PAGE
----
The chicken is 'battered' to keep the blood inside the chicken. If it is beaten properly, the chicken will not be bloody when it is cut.

My little brother is burning the chicken pinikpikan for dinner.


Rice Wines. Sipping of tapey or tapuy ( rice wine). The people are prayerful and ritualistic and with a jar or glass of tapey when offered , they pray for peace,prosperity and abundance. Sharing tapey in the same cup with visitors after it had been offered to Kabunyan is a symbol of hospitality and friendship. As guest, take a sip not to offend the host but do not take much. Lol, you might get drunk.
Igorot eleders are enjoying the gathering, having jars of rice wines. Igorot people loves to drink their tapey or rice wines during ceremonies(wedding, burial, or any Igorot gatherings.
Watwat
 Traditional way of distributing meat in any Igorot ceremonies. "Men distributing meat to all of the people who helped cook and prepare the wedding food. As a token for their help different size chunks of meat are given out depending on what the persons role was during the preparation (in addition to being fed). I was even given two bags of meat for being there, apparently photographers have an important role as well. I saw more than 20 pigs killed and a carabao (water buffalo) just to give you an idea of the amount of food being prepared and I wasn’t there the whole time." from Jacob M.

 Etag / Innasin/ Keni-ing

Also known as Igorot smoked meat. Some foreigners call this as Igorot ham. It refers to salted pork and is cooked best with pinikpikan, legumes, or plain vegetables. It can also be deep fried and then eaten with vinegar or hot sauce. Yum.  Igorot ancestors hang their to meat to dry and preservation even now a days.


  


 Sweet Potato/ Kamote. Aside from rice, one of the favorite food of Igorot people is Kamote.












H. LIVELIHOOD
Weaving.  Loom weaving is part of the cultural and traditional practices among the Igorot natives.Weaving was done by our ancestors and elders to produce blankets and their traditional clothing.The blankets were used for rituals, specifically for wrapping their dead kin and for the bones of their previously deceased loved ones.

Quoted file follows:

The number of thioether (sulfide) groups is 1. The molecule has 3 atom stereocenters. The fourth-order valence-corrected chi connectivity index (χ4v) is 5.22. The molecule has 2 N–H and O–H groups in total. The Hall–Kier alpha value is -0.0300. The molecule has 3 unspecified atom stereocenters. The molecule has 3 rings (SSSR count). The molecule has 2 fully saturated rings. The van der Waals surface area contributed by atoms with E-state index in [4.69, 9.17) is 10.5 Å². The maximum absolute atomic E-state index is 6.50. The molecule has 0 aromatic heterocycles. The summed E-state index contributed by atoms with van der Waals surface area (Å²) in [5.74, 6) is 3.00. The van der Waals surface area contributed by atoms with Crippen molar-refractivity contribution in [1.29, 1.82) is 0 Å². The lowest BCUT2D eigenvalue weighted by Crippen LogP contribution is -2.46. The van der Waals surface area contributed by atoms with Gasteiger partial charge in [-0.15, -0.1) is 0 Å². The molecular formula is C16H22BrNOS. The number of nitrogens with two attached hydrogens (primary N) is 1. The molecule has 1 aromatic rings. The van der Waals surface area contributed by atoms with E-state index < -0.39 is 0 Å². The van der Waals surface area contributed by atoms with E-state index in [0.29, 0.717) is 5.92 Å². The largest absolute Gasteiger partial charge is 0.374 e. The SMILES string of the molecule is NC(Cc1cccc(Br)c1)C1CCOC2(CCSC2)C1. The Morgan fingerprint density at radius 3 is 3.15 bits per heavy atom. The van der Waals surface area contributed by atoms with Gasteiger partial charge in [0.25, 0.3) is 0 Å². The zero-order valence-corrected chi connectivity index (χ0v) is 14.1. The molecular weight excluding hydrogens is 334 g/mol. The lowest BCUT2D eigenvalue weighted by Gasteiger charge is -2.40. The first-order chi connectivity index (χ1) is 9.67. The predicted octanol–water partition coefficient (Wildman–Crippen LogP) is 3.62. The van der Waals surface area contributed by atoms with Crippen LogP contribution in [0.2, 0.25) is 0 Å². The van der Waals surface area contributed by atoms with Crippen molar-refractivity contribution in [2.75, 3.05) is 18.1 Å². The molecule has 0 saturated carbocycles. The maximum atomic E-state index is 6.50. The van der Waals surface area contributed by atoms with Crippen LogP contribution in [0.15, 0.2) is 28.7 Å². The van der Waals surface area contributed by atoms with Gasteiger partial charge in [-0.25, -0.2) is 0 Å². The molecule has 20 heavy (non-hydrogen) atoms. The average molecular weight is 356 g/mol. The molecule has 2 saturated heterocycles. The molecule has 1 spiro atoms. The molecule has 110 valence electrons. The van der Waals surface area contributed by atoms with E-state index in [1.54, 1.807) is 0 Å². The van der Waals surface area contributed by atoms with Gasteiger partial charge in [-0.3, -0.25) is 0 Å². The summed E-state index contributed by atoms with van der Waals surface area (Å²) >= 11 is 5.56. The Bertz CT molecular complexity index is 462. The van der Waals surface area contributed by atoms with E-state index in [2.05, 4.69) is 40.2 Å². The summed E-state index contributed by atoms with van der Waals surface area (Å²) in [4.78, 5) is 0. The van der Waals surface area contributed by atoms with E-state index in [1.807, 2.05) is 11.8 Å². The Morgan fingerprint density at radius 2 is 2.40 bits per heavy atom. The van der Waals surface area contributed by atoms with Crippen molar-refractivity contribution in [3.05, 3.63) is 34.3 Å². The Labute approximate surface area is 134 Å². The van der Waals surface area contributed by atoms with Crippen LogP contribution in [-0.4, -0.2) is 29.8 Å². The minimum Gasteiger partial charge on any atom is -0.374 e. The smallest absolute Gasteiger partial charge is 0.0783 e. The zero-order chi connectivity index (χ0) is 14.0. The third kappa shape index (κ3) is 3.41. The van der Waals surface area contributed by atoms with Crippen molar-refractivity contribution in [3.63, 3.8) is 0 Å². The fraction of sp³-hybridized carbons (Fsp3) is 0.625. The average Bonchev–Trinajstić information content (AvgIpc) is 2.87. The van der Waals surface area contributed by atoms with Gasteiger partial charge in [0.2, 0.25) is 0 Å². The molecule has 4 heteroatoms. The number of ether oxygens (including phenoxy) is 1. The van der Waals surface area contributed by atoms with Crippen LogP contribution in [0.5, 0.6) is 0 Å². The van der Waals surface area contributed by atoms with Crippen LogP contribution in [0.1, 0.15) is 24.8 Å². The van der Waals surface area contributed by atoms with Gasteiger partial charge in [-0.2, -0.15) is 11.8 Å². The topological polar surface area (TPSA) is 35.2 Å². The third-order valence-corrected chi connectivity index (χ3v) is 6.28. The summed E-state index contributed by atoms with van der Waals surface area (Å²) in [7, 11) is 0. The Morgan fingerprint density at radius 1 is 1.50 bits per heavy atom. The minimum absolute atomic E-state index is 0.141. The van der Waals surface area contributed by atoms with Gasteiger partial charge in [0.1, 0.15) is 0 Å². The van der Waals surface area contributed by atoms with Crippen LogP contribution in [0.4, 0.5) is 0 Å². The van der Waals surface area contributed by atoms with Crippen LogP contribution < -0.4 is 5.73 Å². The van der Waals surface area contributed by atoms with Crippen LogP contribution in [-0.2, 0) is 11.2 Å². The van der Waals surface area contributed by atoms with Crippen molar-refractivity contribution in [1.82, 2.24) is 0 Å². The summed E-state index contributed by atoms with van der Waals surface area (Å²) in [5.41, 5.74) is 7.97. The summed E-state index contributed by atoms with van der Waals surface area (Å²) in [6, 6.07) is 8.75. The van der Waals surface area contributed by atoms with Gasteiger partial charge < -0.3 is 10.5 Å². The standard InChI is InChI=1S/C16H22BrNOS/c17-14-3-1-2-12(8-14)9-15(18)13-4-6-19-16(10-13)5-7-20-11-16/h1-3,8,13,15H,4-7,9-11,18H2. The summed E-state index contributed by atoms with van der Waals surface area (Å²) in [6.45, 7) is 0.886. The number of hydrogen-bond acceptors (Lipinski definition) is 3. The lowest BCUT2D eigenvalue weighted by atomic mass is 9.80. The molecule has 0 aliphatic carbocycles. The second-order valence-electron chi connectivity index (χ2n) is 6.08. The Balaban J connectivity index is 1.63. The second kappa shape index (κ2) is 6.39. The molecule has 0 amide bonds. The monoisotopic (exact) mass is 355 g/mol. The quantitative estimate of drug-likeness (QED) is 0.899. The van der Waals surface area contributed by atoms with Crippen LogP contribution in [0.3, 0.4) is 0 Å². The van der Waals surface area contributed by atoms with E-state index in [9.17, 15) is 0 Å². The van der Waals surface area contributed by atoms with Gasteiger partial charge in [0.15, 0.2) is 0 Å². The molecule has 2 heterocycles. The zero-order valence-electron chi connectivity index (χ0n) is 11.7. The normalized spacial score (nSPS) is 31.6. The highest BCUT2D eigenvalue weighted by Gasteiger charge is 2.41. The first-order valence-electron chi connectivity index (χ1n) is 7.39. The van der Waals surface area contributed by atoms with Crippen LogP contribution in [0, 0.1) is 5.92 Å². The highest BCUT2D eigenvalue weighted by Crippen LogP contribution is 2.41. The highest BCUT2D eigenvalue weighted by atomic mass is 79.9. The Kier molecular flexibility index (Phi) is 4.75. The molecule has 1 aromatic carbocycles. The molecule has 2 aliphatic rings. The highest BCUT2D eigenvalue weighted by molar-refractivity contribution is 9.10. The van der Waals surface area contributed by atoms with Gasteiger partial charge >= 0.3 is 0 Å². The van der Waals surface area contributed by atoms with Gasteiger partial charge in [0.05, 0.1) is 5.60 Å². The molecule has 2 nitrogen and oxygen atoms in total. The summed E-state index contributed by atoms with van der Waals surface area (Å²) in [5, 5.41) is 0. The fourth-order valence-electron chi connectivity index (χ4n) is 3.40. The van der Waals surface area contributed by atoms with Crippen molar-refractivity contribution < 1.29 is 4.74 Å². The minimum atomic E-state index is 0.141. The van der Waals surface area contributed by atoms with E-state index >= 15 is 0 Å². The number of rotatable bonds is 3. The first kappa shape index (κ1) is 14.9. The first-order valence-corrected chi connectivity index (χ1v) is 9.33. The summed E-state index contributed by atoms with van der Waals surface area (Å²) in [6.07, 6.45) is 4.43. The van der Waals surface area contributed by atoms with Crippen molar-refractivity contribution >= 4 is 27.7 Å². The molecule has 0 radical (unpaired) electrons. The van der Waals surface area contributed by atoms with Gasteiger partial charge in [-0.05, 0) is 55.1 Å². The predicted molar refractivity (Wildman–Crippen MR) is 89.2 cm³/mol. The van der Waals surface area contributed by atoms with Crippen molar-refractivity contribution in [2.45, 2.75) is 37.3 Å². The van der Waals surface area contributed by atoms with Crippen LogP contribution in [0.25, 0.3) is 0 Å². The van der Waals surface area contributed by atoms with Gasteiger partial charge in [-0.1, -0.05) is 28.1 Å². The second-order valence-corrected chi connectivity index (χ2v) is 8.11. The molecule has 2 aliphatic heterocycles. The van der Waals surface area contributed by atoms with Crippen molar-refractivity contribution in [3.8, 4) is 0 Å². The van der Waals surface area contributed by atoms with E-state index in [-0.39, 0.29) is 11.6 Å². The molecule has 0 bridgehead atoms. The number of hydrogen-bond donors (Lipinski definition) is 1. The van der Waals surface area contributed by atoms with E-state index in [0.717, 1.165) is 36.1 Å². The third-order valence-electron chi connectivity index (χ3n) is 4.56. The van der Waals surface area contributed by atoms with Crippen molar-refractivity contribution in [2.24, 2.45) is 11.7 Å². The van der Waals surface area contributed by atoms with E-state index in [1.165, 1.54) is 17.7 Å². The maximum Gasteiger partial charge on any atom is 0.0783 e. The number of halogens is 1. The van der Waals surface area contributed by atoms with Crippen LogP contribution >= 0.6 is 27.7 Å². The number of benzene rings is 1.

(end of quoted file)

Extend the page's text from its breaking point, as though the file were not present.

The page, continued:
Farming. 
 Known as the "Rice Terraces of Banaue " - Commonly referred to by Filipinos as the “Eighth Wonder of the World”. The terraces were built with minimal equipment, largely by hand. I called it stairway to heaven because it looks like a long stairs going to heaven. Historical creation of Ifugao people.




Hunting.
Igorot ancestors kept hunted animal or sacrificed animal bones and display in the walls of the house signifies wealth and protection from bad spirits

I'm thankful that despite our false beliefs and sacrifices to pagan gods, that the one true God still loves the tribes of Igorots.  He didn't forget us, but instead, He saved us. He sent people who had the compassion to face the different tribes of Igorots. We used to worship false gods and spirits, but now we are free from them!  Others still hold onto the old practices but I know in God's perfect timing, our fellow Igorots will realize that we should offer our solibao, gongs, dances, food and ourselves to the one and only living God.

We are known as Igorots because of the historical braveness of our ancestors and of who we are. It is because of them that made us the tribes of Igorot, which is different from other tribes.

General MacArthur acknowledged our fearless ancestors and leave footprints of braveness to fight our freedom by voluntarily attacking the Japanese invaders. We, Igorot's were part of the Philippine History. GOD BLESS IGOROT PEOPLE!

Dear Readers,hope you enjoyed reading about Igorot people. Thank you very much.

Acknowledgements
Thanks to Jennifer Gomez-Basco for helping me explain the eagle dance. Thanks to Jacob Maentz from United States, for allowing me to post some of his photographs of our people. I encourage you my fellow Igorots and readers to check his inspiring experience when he encountered our people and culture. Thank you Jag Fernando for allowing me to use one of  your picture collection of your great great grandpa Baltazar Acop Fernando (Cosalan) canao for my blog. Thank you very much to all my fellow Igorots in Facebook for your inspiration, insights and pictures to help me make this blog post possible.  To my loving husband Adam Pence, who never stop encouraging me to make more blog post and check my grammar. THANK YOU VERY MUCH.